Scientists from the Polytechnic Institute of Brooklyn, New York — Just months after setting a record for detecting the smallest single
Stephen Arnold, university professor of applied physics and member of the Othmer-Jacobs Department of Chemical and Biomolecular Engineering, published details of the achievement in Nano Letters, a publication of the American Chemical Society.
In 2012, Arnold and his team were able to detect in solution the smallest known
At the time, the notion of detecting a single protein—phenomenally smaller than a virus—was set forth as the ultimate goal.
“Proteins run the body,” explained Arnold. “When the immune system encounters virus, it pumps out huge quantities of antibody proteins, and all cancers generate protein markers. A test capable of detecting a single protein would be the most sensitive diagnostic test imaginable.”
To the surprise of the researchers, examination of their nanoreceptor under a transmission electron microscope revealed that its gold shell surface was covered with random bumps roughly the size of a protein. Computer mapping and simulations created by Stephen Holler, once Arnold’s student and now assistant professor of physics at Fordham University, showed that these irregularities generate their own highly reactive local sensitivity field extending out several nanometers, amplifying the capabilities of the sensor far beyond original predictions. “A virus is far too large to be aided in detection by this field,” Arnold said. “Proteins are just a few nanometers across—exactly the right size to register in this space.”
The implications of single protein detection are significant and may lay the foundation for improved medical therapeutics. Among other advances, Arnold and his colleagues posit that the ability to follow a signal in real time—to actually witness the detection of a single disease marker protein and track its movement—may yield new understanding of how proteins attach to antibodies.
Arnold named the novel method of label-free detection “whispering gallery-mode biosensing” because light waves in the system reminded him of the way that voices bounce around the whispering gallery under the dome of St. Paul’s Cathedral in London. A laser sends light through a glass fiber to a detector. When a microsphere is placed against the fiber, certain wavelengths of light detour into the sphere and bounce around inside, creating a dip in the light that the detector receives. When a molecule like a cancer marker clings to a gold nanoshell attached to the microsphere, the microsphere’s resonant frequency shifts by a measureable amount.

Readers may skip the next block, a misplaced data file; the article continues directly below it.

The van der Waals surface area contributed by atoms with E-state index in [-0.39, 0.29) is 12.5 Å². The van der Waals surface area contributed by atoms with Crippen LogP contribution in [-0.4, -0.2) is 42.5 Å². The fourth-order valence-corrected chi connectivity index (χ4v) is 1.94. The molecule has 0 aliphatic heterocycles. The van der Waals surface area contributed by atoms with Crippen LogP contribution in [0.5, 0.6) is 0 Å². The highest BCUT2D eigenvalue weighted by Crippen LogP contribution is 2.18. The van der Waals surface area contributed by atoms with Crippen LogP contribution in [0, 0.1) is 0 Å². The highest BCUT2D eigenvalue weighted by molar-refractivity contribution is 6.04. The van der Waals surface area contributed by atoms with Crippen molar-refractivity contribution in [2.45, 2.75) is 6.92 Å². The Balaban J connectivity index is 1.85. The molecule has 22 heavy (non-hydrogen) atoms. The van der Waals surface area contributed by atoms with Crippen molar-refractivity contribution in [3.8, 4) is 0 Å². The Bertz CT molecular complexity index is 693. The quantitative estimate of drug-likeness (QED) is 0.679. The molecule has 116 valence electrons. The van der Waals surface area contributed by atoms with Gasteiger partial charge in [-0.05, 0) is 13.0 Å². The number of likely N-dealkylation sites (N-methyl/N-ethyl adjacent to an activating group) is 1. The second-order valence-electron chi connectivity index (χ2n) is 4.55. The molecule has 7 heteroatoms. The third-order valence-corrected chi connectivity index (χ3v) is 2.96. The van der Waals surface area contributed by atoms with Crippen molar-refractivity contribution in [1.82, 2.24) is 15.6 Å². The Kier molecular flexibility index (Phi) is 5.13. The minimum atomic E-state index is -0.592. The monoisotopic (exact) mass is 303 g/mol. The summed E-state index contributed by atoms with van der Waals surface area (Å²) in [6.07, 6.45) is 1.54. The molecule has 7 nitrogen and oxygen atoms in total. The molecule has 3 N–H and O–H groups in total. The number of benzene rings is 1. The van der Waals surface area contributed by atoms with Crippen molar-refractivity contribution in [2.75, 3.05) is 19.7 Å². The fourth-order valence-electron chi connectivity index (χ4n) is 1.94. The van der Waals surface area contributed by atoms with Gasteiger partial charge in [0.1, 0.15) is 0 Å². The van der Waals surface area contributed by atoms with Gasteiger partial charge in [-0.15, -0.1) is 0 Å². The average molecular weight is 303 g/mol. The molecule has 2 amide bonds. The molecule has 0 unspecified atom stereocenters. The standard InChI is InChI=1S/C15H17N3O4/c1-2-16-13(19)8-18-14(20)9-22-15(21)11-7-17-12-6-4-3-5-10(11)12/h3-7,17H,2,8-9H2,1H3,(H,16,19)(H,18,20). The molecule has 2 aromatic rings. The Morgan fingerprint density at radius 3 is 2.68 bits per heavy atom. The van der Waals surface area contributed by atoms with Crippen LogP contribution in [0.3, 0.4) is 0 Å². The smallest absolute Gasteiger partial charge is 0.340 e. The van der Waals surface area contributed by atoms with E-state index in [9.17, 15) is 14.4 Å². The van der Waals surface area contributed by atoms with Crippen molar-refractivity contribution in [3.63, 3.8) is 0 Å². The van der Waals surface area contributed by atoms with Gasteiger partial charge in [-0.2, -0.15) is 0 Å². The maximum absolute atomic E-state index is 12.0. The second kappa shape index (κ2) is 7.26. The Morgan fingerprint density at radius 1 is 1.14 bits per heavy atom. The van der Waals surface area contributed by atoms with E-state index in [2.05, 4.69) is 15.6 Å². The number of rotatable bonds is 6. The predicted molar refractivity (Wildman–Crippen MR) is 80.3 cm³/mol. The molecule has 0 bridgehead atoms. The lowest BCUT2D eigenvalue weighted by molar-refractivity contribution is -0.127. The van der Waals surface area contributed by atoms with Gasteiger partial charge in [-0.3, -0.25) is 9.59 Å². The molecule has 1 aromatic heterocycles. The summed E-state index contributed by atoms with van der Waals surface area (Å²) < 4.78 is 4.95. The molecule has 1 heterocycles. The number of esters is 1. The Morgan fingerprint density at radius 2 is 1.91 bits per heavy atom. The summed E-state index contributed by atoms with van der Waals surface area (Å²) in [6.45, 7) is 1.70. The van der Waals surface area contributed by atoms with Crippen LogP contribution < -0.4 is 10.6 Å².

The research has been supported by a grant from the National Science Foundation (NSF). This summer, Arnold will begin the next stage of expanding the capacity for these biosensors. The NSF has awarded a new $200,000 grant to him in collaboration with University of Michigan professor Xudong Fan. The grant will support the construction of a multiplexed array of plasmonically enhanced resonators, which should allow a variety of protein to be identified in blood serum within minutes.
The publication in Nano Letters marks the 100th journal-paper published since the 1978 founding of NYU-Poly’s Microparticle Photophysics Laboratory for BioPhotonics, directed by Arnold.
Publication: Venkata R. Dantham, et al., “Label-Free Detection of Single Protein Using a Nanoplasmonic-Photonic Hybrid Microcavity,” Nano Letters, 2013, 13 (7), pp 3347–3351; DOI: 10.1021/nl401633y
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